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Home / How the German Government Raises Awareness About the Dangers of People Traffickers

How the German Government Raises Awareness About the Dangers of People Traffickers

Last week, the German government launched their RumoursAboutGermany.info website in English, French and Arabic. It forms part of an international campaign to stop Afghan and Pakistan refugees being manipulated by people trafficking gangs.

The initiative is part of the #RumoursAboutGermany public awareness campaign which has already been running in Afghanistan and Pakistan since 2015. The main aim is to debunk the lies that people traffickers tell vulnerable refugees who are fleeing from violence and devastation.

The new website, which takes information from what refugees have told media outlets, lists the seven biggest lies that people smugglers tell their victims. The most popular mistruth that is told to encourage people to pay money to be smuggled out of the country? “The ship for the crossing is very big, it even has a pool and a cinema.” Obviously, getting smuggled out of the country is not akin to going on a five-star cruise across the Caribbean.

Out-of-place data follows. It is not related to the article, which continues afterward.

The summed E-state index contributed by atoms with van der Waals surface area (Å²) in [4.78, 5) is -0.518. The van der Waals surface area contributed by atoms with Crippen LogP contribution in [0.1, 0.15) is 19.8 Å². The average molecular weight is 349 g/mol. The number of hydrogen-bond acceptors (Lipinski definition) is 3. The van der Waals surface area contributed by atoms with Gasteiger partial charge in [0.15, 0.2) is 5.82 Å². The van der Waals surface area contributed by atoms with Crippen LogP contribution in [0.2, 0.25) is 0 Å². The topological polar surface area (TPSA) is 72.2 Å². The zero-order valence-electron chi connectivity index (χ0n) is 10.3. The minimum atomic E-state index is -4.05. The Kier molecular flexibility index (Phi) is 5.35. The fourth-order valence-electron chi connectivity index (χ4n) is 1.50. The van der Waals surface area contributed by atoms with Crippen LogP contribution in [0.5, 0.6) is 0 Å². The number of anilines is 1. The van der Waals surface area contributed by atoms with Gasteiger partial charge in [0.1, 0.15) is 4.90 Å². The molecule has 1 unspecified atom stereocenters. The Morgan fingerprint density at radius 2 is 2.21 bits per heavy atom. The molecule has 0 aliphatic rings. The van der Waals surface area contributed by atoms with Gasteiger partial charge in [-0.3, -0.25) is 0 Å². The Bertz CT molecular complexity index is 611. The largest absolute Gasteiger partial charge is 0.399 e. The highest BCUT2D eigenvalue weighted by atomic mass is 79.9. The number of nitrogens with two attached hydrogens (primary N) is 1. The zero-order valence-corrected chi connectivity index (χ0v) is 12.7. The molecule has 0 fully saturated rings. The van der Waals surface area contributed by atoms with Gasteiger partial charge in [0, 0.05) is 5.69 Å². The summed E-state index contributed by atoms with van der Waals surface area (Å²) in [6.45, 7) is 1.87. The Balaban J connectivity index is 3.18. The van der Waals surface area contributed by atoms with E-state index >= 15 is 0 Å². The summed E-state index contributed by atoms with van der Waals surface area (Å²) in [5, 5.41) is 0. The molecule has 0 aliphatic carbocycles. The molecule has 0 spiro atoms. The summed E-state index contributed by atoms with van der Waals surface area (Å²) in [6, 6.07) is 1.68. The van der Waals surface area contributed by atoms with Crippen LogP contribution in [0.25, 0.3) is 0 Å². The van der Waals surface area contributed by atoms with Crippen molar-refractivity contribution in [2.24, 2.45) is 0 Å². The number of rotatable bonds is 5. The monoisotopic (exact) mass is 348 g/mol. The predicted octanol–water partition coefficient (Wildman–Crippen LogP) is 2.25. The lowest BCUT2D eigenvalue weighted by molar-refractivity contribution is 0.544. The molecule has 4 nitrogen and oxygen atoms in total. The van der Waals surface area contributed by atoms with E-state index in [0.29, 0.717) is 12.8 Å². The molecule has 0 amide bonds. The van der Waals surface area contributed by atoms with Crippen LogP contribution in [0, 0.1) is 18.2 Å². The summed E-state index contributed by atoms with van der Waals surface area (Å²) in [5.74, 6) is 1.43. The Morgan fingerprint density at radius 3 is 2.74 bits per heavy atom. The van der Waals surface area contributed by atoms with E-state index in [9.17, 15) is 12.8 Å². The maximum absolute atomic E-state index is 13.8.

Other lies prospective refugees are told include: “Germany has reserved 800,000 slots for Afghan refugees alone.” The website confirms that no such slots exist; each refugee application is considered on its own merits. “Every refugee receives a welcome payment of 2,000 euros” and “Germany grants a house to every refugee,” are more fibs extolled by the trafficking gangs which are simply not the case.  

Another debunked myth that appears on the site is that “if you don’t like it in Germany, they’ll just give you a visa for Canada” which is apparently “straight nonsense”. There is no deal of that nature between Germany and Canada.

So, what is it actually like to be trafficked? According to the campaign, human traffickers only use rickety old boats that are unseaworthy and are therefore likely to flounder in the harsh conditions of the Mediterranean. There’s a lot of truth in that: UN agencies have confirmed that at least 5,000 people died attempting to cross the Mediterranean last year alone. That’s up from the year before, when around 3,700 people passed away making the same traitorous voyage.

It’s no secret that making that unpredictable journey is fraught with danger, hazards and uncertainty. Which really does give an impression of the harrowing violence and destruction the refugees are trying so desperately to escape.

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